Arbor Day 2021 is April 30. Are you looking for an interesting tree to plant for your Arbor Day? With tens of millions of visitors enjoying our gardens each year, one of the primary collecting goals for the Smithsonian Gardens Tree Collection includes displaying and interpreting trees that are underutilized, useful, and/or unique in our regional landscape. In this way Smithsonian Gardens hopes to inspire everyone from casual home gardeners to professional landscape architects and horticulturists.

Here are a few of my favorite selections for the home gardener in the mid-Atlantic region that you can find on our campus as well as on our Plant Explorer website. You should be able to find most of these selections at your local nursery or garden center.  

  1. Flowering Dogwood (Cornus florida)

NMNH-Cornus 'Jean's Appalachian Snow'

While it’s not that uncommon, it’s a shade-loving, beneficial native tree that puts on quite a flowering show. You’ll find white- and pink-flowered high performing, disease-resistant cultivated selections in the Smithsonian Gardens Tree Collection, such as ‘Jean’s Appalachian Snow’. An upcoming addition to our collection, ‘Appalachian Spring’, is another great disease-resistant cultivated selection for gardens that are more susceptible to the disease pressures of dogwood anthracnose in our native forests.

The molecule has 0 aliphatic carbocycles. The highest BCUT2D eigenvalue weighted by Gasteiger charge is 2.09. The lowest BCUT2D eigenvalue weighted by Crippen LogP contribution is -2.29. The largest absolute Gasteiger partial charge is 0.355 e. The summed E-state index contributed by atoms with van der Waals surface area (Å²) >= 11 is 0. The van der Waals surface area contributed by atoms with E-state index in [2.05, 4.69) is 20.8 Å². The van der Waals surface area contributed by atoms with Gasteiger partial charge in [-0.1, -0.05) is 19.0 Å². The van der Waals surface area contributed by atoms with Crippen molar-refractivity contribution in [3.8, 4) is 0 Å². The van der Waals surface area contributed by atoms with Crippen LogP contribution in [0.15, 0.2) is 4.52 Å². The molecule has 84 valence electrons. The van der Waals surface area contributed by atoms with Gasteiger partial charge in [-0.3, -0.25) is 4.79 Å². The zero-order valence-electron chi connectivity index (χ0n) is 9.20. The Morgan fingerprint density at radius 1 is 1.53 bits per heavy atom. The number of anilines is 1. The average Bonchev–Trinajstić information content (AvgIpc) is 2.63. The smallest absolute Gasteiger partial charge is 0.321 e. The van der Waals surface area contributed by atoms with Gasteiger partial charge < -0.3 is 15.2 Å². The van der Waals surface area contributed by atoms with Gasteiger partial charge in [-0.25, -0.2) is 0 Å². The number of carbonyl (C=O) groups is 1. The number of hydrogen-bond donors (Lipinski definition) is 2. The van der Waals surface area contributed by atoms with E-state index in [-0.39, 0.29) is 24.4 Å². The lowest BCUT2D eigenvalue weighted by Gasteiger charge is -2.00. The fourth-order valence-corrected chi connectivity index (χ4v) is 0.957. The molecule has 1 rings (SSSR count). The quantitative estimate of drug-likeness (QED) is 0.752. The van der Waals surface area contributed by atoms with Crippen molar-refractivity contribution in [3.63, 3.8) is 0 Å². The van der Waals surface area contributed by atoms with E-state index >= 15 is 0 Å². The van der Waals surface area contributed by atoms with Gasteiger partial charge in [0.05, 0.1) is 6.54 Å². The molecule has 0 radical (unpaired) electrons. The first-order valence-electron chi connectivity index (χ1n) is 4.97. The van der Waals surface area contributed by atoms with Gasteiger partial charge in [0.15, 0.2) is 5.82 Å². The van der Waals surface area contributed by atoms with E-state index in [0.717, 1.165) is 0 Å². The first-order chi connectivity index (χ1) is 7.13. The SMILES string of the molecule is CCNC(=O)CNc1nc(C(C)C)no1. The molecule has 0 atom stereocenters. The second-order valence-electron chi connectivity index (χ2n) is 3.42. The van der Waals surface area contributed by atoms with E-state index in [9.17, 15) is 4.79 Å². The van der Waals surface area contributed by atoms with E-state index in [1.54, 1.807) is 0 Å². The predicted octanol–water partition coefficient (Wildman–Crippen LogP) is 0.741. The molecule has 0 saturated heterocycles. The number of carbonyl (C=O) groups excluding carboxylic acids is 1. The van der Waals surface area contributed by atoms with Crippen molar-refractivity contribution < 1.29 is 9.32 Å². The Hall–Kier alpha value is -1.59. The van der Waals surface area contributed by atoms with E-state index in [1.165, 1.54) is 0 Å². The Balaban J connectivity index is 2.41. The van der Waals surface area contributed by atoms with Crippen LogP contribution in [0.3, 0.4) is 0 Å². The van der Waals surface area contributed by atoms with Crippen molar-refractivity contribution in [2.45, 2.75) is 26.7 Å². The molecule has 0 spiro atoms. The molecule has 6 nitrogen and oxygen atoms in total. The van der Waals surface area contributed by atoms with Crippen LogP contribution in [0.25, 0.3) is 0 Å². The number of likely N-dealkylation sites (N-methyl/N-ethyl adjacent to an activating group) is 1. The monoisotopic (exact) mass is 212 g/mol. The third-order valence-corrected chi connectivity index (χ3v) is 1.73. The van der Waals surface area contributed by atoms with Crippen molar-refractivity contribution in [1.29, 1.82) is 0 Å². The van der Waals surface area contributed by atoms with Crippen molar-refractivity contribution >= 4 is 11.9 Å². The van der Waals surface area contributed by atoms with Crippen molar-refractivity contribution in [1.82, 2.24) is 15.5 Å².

1. Nuttall Oak (Quercus texana)

The oak is one of the best trees for native insects as well as native birds and wildlife. According to the National Wildlife Federation’s online Native Plant Finder tool, oaks in general support a staggering 373 species butterflies and moths. The Nuttall oak is an underutilized species that combines the best attributes of two relatively overplanted species of oak trees you may be more familiar with: northern red oak (Quercus rubra) and pin oak (Quercus palustris). 

  1. Witch-hazel (Hamamelis virginiana) & Hybrid Witch-Hazel (Hamamelis x intermedia) 
Hamamelis 'Arnold Promise' at the Hirshhorn Museum and Sculpture Garden